Thursday, April 3, 2014

Sell More Books By Marketing to Readers, Not Other Writers

Before we get started with this week's entry I'd like to make a request of my readers. If this is your first time, check out the archives on the right to see if there's anything else you find helpful. Seriously, sit down and stay a while. If you're a regular reader then please stop by my Patreon page by clicking here and becoming a donor. $1 a month goes a long, long way to keeping this endeavor running, and as mercenaries go I work quite cheap.

Now then, let's get into why you simply aren't selling as many books as you'd like to shall we?

This is why they pay me the big bucks.
Marketing a book is like solving a Rubix cube, blindfolded, underwater, in a sack, going over Niagra Falls. It looks effortless from the outside, but if you come through it with the result you want it's something of a miracle. Even if you have a sexy book cover (which I covered in this blog post), you chose an intriguing pen name (more on that in this entry), you're hand-selling like crazy (using the Literary Mercenary's handy-dandy tips posted right here), and hitting all of the other self-promotion mile markers (this is the last link, I promise) it's still possible for your carefully conceived plan to fail miserably.

One reason it fails is because you're preaching to the choir.

You Need To Reach Readers, Not Writers

This sounds really obvious, but it's something that a lot of writers miss. This is particularly true for authors who use a lot of social media to try and get the word out about their books. While it might seem like a great idea to post up information about your new novel in Facebook groups with titles like "Horror Authors" or "Science Fiction and Fantasy Writers," chances are good that's actually a pretty terrible idea. Whether you're on Facebook, Tumblr, Twitter, LinkedIn, or any other social media machine you should avoid putting up posts in places where you're surrounded by other authors just like you.

Why? Because writers aren't looking around online to buy books. They're looking to sell books, which means they're probably ignoring you.

But Reading is Part of Being a Good Writer

On the one hand this is very true. On the other hand being an author doesn't make someone any more likely to pick up a book by a writer he or she has never heard of. Look at your own behavior; when was the last time you saw a mass-post style ad for a book and thought to yourself, "yeah, I got to get my hands on that!" I feel it's a safe bet that almost no one reading this has ever had that reaction.

Except regarding this book, now available at Amazon!
Before you decide to utilize a particular marketing platform ask yourself who is going to see what you're putting out there. Are members in a particular group actually watching the posts other people put up and looking for books, or are they just waiting for their turn to talk about their books? It doesn't matter if you're talking on a forum, a wall, or placing an ad in a magazine; if no one is looking for books to read then you're going to get lost in the shuffle.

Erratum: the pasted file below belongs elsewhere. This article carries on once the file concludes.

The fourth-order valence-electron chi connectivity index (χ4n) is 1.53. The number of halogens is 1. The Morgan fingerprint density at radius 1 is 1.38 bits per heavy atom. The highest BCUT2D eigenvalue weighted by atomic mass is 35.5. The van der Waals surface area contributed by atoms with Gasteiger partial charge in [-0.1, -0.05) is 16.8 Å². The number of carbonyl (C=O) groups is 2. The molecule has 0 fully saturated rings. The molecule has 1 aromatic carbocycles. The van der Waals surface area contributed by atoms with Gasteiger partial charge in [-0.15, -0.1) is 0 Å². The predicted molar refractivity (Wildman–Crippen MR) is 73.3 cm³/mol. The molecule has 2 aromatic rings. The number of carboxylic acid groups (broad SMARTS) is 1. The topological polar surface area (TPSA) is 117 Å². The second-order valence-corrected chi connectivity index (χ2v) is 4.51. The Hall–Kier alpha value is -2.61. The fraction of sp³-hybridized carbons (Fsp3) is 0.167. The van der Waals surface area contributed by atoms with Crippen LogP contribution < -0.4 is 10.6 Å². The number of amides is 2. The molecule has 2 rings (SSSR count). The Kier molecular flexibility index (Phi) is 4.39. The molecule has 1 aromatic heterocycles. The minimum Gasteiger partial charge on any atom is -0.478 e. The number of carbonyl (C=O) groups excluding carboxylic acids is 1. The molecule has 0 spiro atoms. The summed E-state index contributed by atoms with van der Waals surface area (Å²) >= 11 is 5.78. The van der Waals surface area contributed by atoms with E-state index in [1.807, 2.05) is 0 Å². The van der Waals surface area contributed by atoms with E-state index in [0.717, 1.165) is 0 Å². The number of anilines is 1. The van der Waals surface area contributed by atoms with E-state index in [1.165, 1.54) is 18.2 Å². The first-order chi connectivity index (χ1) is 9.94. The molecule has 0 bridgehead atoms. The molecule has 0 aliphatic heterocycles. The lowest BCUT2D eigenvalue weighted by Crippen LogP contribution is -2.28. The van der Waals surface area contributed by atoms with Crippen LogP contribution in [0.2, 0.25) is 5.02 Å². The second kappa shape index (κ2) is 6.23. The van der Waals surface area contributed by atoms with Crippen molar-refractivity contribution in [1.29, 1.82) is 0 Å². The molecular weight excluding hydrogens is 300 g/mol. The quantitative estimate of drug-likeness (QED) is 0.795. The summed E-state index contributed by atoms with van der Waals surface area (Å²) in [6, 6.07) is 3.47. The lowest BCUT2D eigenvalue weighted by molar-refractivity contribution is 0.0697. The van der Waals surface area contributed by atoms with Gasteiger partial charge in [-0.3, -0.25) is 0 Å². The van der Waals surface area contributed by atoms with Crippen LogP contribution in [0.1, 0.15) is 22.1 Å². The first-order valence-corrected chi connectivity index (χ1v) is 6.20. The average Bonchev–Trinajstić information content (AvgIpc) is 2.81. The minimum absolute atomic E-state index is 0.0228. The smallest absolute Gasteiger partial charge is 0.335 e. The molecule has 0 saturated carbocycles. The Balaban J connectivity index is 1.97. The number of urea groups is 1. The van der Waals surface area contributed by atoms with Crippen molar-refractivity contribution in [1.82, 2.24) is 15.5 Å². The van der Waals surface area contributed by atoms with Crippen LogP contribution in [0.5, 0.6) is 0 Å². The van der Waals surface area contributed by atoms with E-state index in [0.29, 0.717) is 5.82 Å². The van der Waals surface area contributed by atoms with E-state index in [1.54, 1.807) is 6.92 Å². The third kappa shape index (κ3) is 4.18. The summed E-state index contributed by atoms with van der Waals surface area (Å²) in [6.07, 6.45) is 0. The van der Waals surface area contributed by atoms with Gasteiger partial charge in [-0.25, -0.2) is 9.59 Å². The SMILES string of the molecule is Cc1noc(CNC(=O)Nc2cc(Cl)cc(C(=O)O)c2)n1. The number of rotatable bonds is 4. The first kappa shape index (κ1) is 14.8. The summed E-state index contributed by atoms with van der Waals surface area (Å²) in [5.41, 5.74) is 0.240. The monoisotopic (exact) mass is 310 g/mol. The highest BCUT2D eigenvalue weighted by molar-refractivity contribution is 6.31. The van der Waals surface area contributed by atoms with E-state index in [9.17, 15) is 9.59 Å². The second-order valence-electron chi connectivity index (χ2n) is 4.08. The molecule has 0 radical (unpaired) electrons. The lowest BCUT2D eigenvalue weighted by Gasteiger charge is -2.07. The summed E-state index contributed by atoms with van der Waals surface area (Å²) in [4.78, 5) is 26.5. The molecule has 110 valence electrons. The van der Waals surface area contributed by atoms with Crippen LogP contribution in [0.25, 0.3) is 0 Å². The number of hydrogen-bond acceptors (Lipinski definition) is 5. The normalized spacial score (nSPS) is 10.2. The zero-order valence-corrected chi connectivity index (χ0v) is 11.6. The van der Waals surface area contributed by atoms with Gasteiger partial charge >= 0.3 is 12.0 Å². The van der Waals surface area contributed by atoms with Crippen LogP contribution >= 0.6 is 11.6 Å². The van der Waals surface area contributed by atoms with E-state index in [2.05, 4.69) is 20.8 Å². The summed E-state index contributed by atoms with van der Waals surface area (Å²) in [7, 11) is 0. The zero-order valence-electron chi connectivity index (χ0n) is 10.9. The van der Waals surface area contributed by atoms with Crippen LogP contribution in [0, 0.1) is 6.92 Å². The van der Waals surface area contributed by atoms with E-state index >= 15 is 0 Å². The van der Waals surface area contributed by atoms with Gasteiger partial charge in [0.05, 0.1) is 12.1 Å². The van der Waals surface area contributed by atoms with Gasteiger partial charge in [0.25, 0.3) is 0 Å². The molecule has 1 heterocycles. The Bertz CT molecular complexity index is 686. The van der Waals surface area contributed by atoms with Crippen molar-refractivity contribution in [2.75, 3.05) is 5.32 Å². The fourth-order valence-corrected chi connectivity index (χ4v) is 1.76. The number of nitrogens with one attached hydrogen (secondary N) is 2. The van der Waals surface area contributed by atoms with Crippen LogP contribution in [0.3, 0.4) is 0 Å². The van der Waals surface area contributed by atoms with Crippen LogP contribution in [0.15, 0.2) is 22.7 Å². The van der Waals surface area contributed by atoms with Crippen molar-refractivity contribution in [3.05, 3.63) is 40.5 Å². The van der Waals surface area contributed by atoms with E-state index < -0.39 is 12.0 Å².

So How Do I Sell Books, Smart Guy?

Put yourself in places where readers gather, and get your books into their hands however you can. Once readers say nice things about your books, and recommend you to their friends you have the beginnings of an avalanche.

No I'm not just talking out of my ass here.
Yes that's a really hard thing to do, and no there's no guarantee it will work. As a strategy however, it's a better bet to try and recruit readers by going to places where they're looking for new books than it is to shout into a venue where a hundred (or a thousand) other authors are doing the exact same thing.

Rather than tell you what you shouldn't do, here are some things you should do to narrow your focus and recruit more readers. First and foremost, get a website. Get a blog, get an Amazon author page (if you don't have one, here's how to set it up), get a Goodreads page, and make sure that readers have no problem tracking you down. Make sure you put these websites on your business cards, your stickers, your giveaway bookmarks, and that you mention them in your blogs, guest blogs, and any time you manage to get an interview.

Speaking of interviews, you should be trying to get those as well. Get yourself featured by as many book reviewers and literary websites as possible because their audiences are made up of people looking for books to read. Contact local radio stations, newspapers, magazines, and anyone else who will give you some screen time, air time, or ink. People who catch segments about you might not be readers, but they're watching/listening/reading for a reason. That means they're less likely to tune you out or gloss you over, and that means you can get your foot in the door of their minds.

Perhaps the most important thing you can do is get good reviews. Whether it's a 5-star rating on Amazon, a blurb on someone's blog, or just someone telling a friend about this great novel he or she just read, that's how you get noticed. If someone comes across a book with a cool cover, a killer elevator pitch, and a few hundred positive reviews then that person is going to wonder what makes this book so good. Additionally sites like Amazon promote books with lots of positive reviews, which makes it more likely you'll be discovered by other readers looking for a new author to follow.

From that point onward it's all about transmission, and sustaining your infection. That's why it's called going viral.

As always, thanks for dropping in and reading at The Literary Mercenary. If you're looking for a new book check out my Amazon Author Page on the right hand side, and if you'd like to keep up to date with all my updates follow me on Facebook or Tumblr.

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